Tuesday, December 21, 2010

Is Tupperware a Good Stock to Buy on Emerging Market Prospects Alone?






Tupperware is an interesting emerging market growth stock. It offers a curious mix of significant exposure to high growth emerging markets, a secular growth story with its direct distribution model and, a relatively recession resistant business model. On the downside, currency fluctuations play a major role in dictating profitability and their established markets appear to be low growth. I’ll try to outline these points in turn.

Emerging Markets Becoming More Important to Tupperware

Firstly, here is how segmental profits have developed over the years and note how the profit mix is shifting towards Asia/Pacific…



Percentage Share of Segmental Profits



2005
2006
2007
2008
2009
Rolling to Q3 2010
Europe
76.68%
52.83%
45.68%
45.56%
43.18%
40.20%
Asia Pacific
13.50%
20.79%
21.40%
23.81%
23.68%
25.54%
TW N Amer
0.33%
4.77%
8.77%
10.20%
11.48%
12.90%
Beauty N A
9.22%
8.01%
27.28%
22.27%
15.73%
14.34%
Beauty Int
0.26%
13.60%
-3.13%
-1.84%
5.94%
7.01%


It's worth noting that 'Europe' includes areas such as South Africa, Russia and Turkey, which have been high growth areas for them.  They are doing well in emerging markets but there appears to be a consolidated decline within established markets.

However, the situation is somewhat affected by executive issues at Beauty North America (BeautiControl) of which, they appear to have stabilized. The latter issue is somewhat embarrassing given that the CEO Rick Goings is a former US head of Avon Products.

Developed Markets Stabilizing and Restructuring in Place

Here are the sales numbers for the divisions on a five year basis...


2005
2006
2007
2008
2009
Rolling to Q3 2010
Total Sales
1279
1743
1981
2161.8
2127
2271
Europe
602.5
615.9
688.2
769.6
749.6
788.6
Asia Pacific
204.5
239.7
292.4
336.1
385
440
TW N Am
253.6
255.5
289.8
303.3
292.3
316.3
Beauty N A
146.7
150
461.5
460.7
391.6
400.6
Beauty Int
72
482.6
249.5
292.1
309
325.9


The issues with Beauty North America are well expressed here, but they seem to have stablized to low growth. However as noted above, this division only contributes 14% of profits. Furthermore, if we look at segmental profits...


2005
2006
2007
2008
2009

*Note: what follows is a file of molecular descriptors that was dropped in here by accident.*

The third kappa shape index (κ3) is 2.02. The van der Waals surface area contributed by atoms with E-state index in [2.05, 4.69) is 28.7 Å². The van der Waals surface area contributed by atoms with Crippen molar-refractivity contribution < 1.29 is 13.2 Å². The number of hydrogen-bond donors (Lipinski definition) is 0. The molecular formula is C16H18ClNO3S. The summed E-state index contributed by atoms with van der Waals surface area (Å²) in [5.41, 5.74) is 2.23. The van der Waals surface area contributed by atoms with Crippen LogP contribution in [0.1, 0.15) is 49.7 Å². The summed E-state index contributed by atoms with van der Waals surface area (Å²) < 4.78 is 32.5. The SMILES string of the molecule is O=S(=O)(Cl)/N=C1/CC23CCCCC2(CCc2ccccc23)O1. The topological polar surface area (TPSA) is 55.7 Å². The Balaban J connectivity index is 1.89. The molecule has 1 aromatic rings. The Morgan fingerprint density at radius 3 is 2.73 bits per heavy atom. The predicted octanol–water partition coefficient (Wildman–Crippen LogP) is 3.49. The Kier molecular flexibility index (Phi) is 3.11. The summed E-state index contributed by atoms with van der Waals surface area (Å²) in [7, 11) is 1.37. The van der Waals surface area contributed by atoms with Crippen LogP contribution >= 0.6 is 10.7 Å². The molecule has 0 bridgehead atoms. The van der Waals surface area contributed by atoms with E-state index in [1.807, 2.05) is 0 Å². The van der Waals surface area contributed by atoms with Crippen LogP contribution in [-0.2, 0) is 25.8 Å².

Rolling to Q3 2010
Europe
116.4
96.3
111
123.8
143.3
153.6
Asia Pacific
20.5
37.9
52
64.7
78.6
97.6
TW Nor A
0.5
8.7
21.3
27.7
38.1
49.3
Beauty N A
14
14.6
66.3
60.5
52.2
54.8
Beauty Int
0.4
24.8
-7.6
-5
19.7
26.8


...we see that the situation has been turned around. Nevertheless, the trend of slower growth in North America (Tupperware and Beauty) appears to be established.

A Recession Resistant Business Model?

 However, as noted in the initial paragraph, although this is slower growth it is relatively recession resistant. This is because when a recession bites, Tupperware will find it easier to recruit direct sales people to go out and sell their products on a part time basis. We can see that here...

<><><><><><><><><><><><>
Active Sales Force by Segment
200720082009       Q3 2010
Europe97192100,660106,64591,358
Asia Pacific4136147,37062,41972,726
TW Nor A6720475,92786,83288,548
Beauty N A341,875338,315326,251341,140
Beauty Int239,802240,758232,137234,029


The sales force in Europe and North America expanded dramatically during the recession. However, within Asia Pacific, an even more dramatic expansion took place.

Asia Pacific has another, more secular, profit driver. Not only is consumer discretionary picking up there, but Tupperware's direct distribution model works well in allowing women to generate part time income. A similar growth story is occurring with Avon Products, Revlon and Estee Lauder who are all, doing well within emerging markets.


Conclusions: Is Tupperware a Good Buy?

I confess to having a few concerns here. Tupperware North America appears to be set for low growth and I am also very concerned about a slowdown in developed Europe. I think increasing Sovereign Debt fears will reduce growth prospects for mainstream Europe in 2011. However, I note that this should result in an increased sales force, albeit with lower sales per person.

The emerging market growth story is compelling and, I believe, offers a cyclical (consumerisation) and secular (expansion of business model) growth story. Moreover, I expect emerging market profit contribution to be greater than that of North America by end 2011. The company already states that 60% of their sales are to emerging markets. In addition, this is including weak performance in Russia thanks to an accounting error and some one-off operational issues. Hopefully, these will be resolved.

Ultimately, I like prospects here and the way this stock will perform within a portfolio. It offers interesting and diversified profit drivers. Admittedly, it will not like strong US Dollar, but then again I am not a US resident.

 Analysts have it on an EPS of $3.62 and $4.17 for 2010 and 2011 respectively. At a share price of $47.68 this gives a PE ratio for Tupperware of 13.2x and 11.4x respectively. Furthermore, I have it on a current free cash flow yield of 5.7% which is good, considering they look set to grow earnings in the mid teens. I'll pick some up.


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